Phones at risk of drive by attacks

A number of mobile phones from Sony Ericsson are vulnerable to remote attack from a “drive-by” technique.

A number of mobile phones from Sony Ericsson are vulnerable to remote attack from a “drive-by”
technique.

Both the French Security Incident Response Team (FrSIRT) and security form Secunia have reported the Bluetooth vulnerability in the phones, which include the K600i and the ageing T68i.

The Bluetooth feature in the phones fails to properly handle malformed L2CAP (Logical Link Control and Adaptation Layer Protocol) data sent by attackers using the short-range wireless Bluetooth platform.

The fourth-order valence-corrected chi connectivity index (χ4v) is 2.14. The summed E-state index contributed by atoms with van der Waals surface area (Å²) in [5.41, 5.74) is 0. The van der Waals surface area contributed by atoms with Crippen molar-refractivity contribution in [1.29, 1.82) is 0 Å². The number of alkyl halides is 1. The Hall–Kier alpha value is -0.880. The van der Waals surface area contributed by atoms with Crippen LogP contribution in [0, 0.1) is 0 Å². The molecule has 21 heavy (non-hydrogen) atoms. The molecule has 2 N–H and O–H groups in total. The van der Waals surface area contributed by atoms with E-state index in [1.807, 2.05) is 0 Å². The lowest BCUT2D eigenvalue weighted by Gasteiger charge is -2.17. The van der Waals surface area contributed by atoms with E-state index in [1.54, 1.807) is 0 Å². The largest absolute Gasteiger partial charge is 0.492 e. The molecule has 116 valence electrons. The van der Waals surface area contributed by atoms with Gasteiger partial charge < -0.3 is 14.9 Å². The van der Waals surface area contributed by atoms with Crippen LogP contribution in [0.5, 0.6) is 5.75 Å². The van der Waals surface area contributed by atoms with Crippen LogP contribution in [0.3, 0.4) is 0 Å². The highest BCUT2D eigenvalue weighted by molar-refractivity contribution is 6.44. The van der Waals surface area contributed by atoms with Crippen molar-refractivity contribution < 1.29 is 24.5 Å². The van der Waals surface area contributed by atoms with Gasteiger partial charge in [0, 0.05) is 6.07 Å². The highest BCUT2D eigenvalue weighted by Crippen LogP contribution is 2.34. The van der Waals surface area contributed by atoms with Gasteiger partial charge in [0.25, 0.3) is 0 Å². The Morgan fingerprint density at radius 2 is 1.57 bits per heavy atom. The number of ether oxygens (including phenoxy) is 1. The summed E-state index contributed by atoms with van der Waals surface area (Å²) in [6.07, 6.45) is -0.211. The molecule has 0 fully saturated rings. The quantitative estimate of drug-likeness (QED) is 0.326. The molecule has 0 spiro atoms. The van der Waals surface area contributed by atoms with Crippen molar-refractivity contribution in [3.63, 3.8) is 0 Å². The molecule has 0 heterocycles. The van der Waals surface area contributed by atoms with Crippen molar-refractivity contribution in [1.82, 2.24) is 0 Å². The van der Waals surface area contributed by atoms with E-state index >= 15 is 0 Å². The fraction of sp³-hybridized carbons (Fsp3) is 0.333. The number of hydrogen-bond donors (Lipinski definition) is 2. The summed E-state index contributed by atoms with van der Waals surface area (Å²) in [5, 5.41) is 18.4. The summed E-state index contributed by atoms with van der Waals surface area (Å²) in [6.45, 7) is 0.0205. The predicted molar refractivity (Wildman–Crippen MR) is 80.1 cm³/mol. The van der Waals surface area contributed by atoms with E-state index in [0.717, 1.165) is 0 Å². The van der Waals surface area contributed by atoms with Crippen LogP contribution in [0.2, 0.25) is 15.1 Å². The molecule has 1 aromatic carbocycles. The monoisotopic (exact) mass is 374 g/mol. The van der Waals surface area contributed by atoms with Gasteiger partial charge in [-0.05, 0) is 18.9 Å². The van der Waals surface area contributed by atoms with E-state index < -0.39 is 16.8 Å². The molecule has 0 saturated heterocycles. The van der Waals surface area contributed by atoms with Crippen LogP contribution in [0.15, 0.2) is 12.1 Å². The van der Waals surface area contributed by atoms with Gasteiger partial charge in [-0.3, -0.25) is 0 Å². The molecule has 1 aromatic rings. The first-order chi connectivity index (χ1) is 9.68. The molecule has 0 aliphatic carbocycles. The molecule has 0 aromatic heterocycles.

Such attacks lead to the phones crashing when targeted, although the damage caused would be minimal, according to the security experts.

A user could simply start up their phone again and no data would be lost. There are concerns, however, that Bluetooth is an increasingly dangerous way for remote hackers to steal information from people’s phones.

This threat has already been demonstrated in previous vulnerabilities that have mainly targeted Nokia phones.

Like most threats that take advantage of Bluetooth, Sony Ericsson users can avoid any problems as a result of the latest threat by turning off the Bluetooth “discover” connectivity feature on their phone.

Read more on Wireless networking

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